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Reviews

Delivering Happiness

At SXSW, I had the chance to pick up a few books by notable social media authors, each talking about different aspects of using social media tools in different ways. One of these books was Delivering Happiness by Tony Hsieh, a book about himself and the rise of Zappos.

Tony writes in the preface that this is his story and as such he does not use a ghost writer in any way. The book keeps a light conversational tone as Tony starts out by telling the tales of his childhood business dealings and works up from his failed worm farm to founding LinkExchange, which he sold to Microsoft. From there, Tony talks about using the money to invest in other ventures until he helped fund Zappos and transitions to leading the company and working through its trials and tribulations.

While Tony talks about social media tools, it’s never the crux of his story. From the beginning, Tony is focuses on the culture and enjoying the work and what you do. When LinkExchange scaled up too quickly, the culture changed and it became a culture of money rather than a culture based on the friendships that founded the company. Everything Tony does after that, he is careful not to keep the culture up beat, to the point where it becomes a major focus of the company.  Even now, Zappos is a culture of fun and enjoyment for all the employees, where work and fun tend to meld together and employees consider each other family.

The other major point of focus for Zappos is customer service. To Tony, it isn’t just important that the employees love the company, but that the customers do too. They go out of their way to do things for people.  It may be something as simple as allowing a person to return a pair of shoes that they don’t like or don’t fit right, with Zappos paying for the shipping, or doing a free upgrade of the shipping on a pair of shoes. Anyone can ask any question of the 24/7 customer service system and the employee will entertain any questions or silliness that people asking the questions may ask of the employee, as evidenced by examples in the book.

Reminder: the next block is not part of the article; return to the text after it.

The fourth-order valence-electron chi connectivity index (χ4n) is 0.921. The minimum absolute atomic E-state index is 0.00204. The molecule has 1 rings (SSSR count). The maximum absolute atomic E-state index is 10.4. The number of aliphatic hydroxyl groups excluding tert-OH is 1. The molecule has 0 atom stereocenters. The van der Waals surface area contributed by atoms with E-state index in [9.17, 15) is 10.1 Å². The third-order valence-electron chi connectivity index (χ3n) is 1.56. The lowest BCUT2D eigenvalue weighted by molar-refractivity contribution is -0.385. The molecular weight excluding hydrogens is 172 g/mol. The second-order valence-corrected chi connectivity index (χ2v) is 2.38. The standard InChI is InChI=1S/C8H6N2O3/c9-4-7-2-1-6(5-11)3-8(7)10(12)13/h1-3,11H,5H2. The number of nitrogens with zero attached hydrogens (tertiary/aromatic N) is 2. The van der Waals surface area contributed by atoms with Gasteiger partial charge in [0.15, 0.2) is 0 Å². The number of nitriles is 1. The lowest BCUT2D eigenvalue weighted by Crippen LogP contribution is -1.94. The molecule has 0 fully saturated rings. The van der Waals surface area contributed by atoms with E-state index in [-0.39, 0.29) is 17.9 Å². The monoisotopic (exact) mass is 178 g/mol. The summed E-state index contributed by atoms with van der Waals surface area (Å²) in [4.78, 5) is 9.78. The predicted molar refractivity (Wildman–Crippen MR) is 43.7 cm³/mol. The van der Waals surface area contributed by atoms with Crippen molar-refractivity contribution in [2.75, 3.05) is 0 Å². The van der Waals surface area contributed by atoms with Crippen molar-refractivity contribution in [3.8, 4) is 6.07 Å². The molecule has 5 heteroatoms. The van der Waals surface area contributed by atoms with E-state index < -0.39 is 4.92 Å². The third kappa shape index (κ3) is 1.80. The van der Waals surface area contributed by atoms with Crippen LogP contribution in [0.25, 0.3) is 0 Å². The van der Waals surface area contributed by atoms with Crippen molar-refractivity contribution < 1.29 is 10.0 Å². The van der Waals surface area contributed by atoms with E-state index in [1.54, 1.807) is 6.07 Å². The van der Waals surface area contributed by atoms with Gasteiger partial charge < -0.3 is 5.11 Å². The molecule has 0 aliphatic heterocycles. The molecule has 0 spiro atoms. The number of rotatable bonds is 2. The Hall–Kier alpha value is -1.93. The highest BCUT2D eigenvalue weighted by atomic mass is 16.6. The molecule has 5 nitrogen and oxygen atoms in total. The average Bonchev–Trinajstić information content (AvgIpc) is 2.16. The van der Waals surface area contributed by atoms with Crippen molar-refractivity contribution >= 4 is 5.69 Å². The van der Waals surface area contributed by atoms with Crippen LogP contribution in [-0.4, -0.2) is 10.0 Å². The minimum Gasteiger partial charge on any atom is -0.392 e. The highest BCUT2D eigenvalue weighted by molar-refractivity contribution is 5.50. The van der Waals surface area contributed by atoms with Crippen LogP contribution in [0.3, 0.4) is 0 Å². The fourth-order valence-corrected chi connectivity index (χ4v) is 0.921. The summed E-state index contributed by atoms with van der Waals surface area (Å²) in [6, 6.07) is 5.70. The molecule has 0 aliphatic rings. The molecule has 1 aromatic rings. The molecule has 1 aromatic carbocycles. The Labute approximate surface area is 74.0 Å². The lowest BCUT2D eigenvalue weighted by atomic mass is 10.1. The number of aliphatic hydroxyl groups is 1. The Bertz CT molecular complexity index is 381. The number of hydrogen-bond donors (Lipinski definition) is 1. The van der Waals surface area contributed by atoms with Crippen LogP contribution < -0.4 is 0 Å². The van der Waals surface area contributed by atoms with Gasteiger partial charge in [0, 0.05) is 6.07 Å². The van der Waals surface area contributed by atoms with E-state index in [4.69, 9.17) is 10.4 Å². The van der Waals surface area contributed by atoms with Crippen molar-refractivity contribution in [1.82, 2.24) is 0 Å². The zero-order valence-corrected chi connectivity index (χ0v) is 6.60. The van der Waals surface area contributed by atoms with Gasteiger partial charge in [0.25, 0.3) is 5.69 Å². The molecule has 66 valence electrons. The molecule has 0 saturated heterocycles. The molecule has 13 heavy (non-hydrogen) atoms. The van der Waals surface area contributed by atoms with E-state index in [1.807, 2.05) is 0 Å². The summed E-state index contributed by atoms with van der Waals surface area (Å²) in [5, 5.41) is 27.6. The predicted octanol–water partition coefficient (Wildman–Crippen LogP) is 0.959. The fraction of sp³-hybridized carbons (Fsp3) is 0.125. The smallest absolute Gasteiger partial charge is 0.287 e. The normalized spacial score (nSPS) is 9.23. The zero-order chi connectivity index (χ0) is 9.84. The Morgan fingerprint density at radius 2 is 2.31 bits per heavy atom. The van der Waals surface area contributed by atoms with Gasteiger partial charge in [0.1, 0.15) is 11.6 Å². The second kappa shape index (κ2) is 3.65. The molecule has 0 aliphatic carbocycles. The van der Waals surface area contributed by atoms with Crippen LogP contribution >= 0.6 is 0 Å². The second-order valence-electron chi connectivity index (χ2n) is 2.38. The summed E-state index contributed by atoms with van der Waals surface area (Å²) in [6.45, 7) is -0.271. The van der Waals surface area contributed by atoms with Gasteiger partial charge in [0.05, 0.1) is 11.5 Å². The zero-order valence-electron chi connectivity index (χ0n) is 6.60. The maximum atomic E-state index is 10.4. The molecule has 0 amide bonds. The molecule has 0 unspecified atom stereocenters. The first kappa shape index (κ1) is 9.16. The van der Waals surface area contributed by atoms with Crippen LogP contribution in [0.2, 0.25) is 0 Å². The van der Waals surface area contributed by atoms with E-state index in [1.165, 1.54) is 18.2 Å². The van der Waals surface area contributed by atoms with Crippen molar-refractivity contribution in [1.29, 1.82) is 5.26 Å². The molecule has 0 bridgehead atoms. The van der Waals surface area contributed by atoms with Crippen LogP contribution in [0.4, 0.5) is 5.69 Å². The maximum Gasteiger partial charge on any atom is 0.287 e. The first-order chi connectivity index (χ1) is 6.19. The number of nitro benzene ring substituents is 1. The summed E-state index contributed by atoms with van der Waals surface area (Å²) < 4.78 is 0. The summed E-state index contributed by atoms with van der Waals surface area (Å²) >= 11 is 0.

When a new person joins Zappos, they go through an educational regiment that lasts a couple weeks. At the end of which, the new hire is offerred $2,000 plus accrued salary for that time period. If the person takes it, they are considered someone who wanted to join the company for money and would not have been a proper fit in Zappos. If they stay on, they spend a week or two doing customer service, to get a feel for how Zappos culture operates and to get a feel for the customers of Zappos. Once the culture and customer service of Zappos is ingrained, the person goes to do the job they were hired for, but can continue to increase their education through classes from Zappos and to read books from a library in the Zappos offices.

While many other authors and businesses are all about Twitter, Facebook and other social media tools, Zappos is about people. Tony’s story in Delivering Happiness is never fully about business but about treating people right and how the culture of being happy and good to other people can build a billion dollar business. Taking the story from a completely different perspective gives a refreshing look at business and at Tony’s personal story.

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  • I’m a bit confused, is the 2K a bonus on top of their hiring or a payout? If it is just a bonus onto their hiring I find their viewpoint on if the whether the person takes the 2K or not necessarily founded. Just because someone takes the money doesn’t mean that they are only in the job for the money.

    Many folks need the money because they have been unemployed for some time or what have you. Making assumptions on why someone would vs. wouldn’t doesn’t give off the impression of someone who would take the time to access the whole individual.

    • I think it’s an interesting test. It shows if someone thinks in the long or short term. It’s like the marshmallow test that scientists did with children.

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